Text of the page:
Fr. Alberto Barattero, IVE
Third Sunday in Ordinary Time
When I was a child I wanted to go with my father to fish, and my father always said, “when you are twelve I will take you fishing”. So, when I was twelve years old I was happy because I could fish with my father, and this day came.
The night before, my father and I began to prepare all the things we needed to fish. My father had more than one rod, so I took one of them and my father said “this one doesn’t work” so I asked him why. He explained to me the different types of fish and places to fish. Thus he explained to me that for a particular fish you need a special rod and special kind of bait and for other fish another type of rod was needed, etc. He explained to me a lot of things a fishermen must consider in order to be successful.
The same reality applies to our life as priests.
Fr. Nathaniel Dreyer, IVE
Friday of the Second Week of Ordinary Time - Memorial of St. Fabian & St. Sebastian
Today’s Gospel presents Christ calling His apostles. Although the passage is short, and from the shortest Gospel, in the space of three verses we have the story of every priestly vocation and the model of every priestly life. These words apply to all Christians, who are priests by baptism, but in a special way to ministerial priests, and those who are studying to become one.
Mark gives us the story of every priestly vocation when he writes, “Jesus went up the mountain and summoned those whom he wanted and they came to him.”
In the Old Testament, when God did something important, He did it on a mountain: Mount Carmel, Mount Sinai, Mount Jerusalem, Mount Moriah. There’s something about a mountain that seems to touch heaven; we could say it’s the place on earth that’s closest to heaven. It’s from here that Christ calls His apostles, meaning, they must go up the mountain to encounter Him. Christ calls, and He doesn’t call the most qualified, the most intelligent, or the most capable. He calls “whom He wants,” and “they came to Him.” We too must climb the mountain of perfection to be with our Lord. It might seem like an impossible task, but just as Jesus wouldn’t have called His disciples up the mount to Him if He knew they couldn’t climb it, with God’s grace, we can climb our mountains to God.
And what is it that Jesus wants these men to do?
What does He call and ask of them?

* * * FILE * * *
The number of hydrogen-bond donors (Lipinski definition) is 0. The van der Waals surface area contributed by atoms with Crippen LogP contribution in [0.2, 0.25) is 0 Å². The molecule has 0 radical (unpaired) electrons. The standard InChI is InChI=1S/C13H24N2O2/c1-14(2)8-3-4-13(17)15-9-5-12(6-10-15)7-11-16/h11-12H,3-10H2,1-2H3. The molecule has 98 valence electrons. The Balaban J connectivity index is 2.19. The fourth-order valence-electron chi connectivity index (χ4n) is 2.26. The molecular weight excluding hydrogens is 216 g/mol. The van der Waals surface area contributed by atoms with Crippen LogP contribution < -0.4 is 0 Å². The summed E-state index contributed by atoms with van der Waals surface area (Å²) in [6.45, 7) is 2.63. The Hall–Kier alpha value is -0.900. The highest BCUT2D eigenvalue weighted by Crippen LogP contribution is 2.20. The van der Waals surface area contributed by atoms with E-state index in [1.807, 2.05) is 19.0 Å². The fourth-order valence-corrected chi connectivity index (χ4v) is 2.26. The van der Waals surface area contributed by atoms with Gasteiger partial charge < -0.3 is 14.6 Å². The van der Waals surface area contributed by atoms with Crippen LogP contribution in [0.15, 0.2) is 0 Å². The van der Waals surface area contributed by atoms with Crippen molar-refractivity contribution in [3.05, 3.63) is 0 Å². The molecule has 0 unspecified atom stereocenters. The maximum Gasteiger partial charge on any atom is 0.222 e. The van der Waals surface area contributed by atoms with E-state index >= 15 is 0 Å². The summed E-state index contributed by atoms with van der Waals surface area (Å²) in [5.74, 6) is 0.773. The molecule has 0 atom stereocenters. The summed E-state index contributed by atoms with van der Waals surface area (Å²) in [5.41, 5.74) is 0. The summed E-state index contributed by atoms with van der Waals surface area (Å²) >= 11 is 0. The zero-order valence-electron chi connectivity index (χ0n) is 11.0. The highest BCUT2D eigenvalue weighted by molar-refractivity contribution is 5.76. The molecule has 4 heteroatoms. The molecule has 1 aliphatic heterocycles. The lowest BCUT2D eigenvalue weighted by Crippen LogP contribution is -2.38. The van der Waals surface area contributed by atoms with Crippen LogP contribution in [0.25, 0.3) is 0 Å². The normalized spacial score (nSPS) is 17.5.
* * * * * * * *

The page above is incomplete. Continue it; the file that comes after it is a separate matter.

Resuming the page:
Fr. Nathaniel Dreyer, IVE
Thursday of the Second Week of Ordinary Time
Today’s Gospel presents a brief summary of Christ’s ministry after He angered the Pharisees in yesterday’s Gospel. There are two things that call our attention: first, all the people who come to Jesus, and the second, what they find when they reach Him.
The Gospel tells us that “a large number,” or, more literally, “a great multitude” of people from Galilee and Judea were following Jesus, and that yet another “great multitude” came from all over to see Him: from “Jerusalem, from Idumea, from beyond the Jordan, and from the neighborhood of Tyre and Sidon.” This might not seem like much, until we consider that the walk from Jerusalem to Capernaum is 100 miles, and that Idumaea is in the deep south, between the southern borders of Palestine and Arabia. Even more surprising is that the cities of Tyre and Sidon, which lie on the Mediterranean coast, northwest of Galilee, are in Phoenician territory; they’re foreign lands. Yet, all these people, Jew or foreigner, city dweller or country folk, simply heard what Jesus was doing, dropped whatever it was they were engaged in, and made the long journey to find Him and, with Him, the hope of healing. It speaks to the great faith of the people whose only connection with Jesus was hearing about Him, and, just on that hearsay, decided to go to Him. The irony is that the Pharisees, who are physically close to Jesus and His countrymen, refuse to draw near.
Secondly, when they reach Jesus, these people find, not only a whole bunch of other people, but that everything they had heard was true. This man was able to heal them, and restore them to life. Mark uses an odd word for “diseases.” He calls them μάστιγας (mástigas), which literally means “a scourge or lash with bits of metal in it.” When used for pain and suffering, it emphasizes how oppressive the pain is, how highly painful and debilitating. We can understand, then, the enthusiasm of the crowds as they draw near to Christ. They come to seek Him with their whole hearts, earnestly longing to find Him.
So, what can we take away from all this?
Fr. Timothy van Zee, IVE
Wednesday of the Second Week in Ordinary Time
An accusation often leveled against priests and seminarians is that we don’t do anything. There are not many, if any, tangible results that are easily seen by outsides. In the eyes of the world there is just not much to show for our eight years in the seminary or in our day to day lives. Sometimes it is hard for us even, as seminarians and priests, to remember the extremely important things that we do each day.
So I want to put a day in the seminary in its proper perspective.
You wake up and do spiritual reading. You learn the deepest truths of reality from the men who have dumbfounded the rest of the world. Many worldly people boast of their knowledge of science but their science still can’t explain the miracles these spiritual writers performed on a daily basis. Science and medicine still can’t explain Padre Pio’s stigmata, bilocation, healings, etc. and he did these things almost every day.
You pray the rosary and you go to adoration. Many worldly people brag about meeting important people. They will tell you all about working at the White House and the day the President passed by. Every day we have a conversation with the Queen of Heaven when we pray the rosary and afterward we meet with the King of the Universe for an hour, face to face.
Priests of the Institute of the Incarnate Word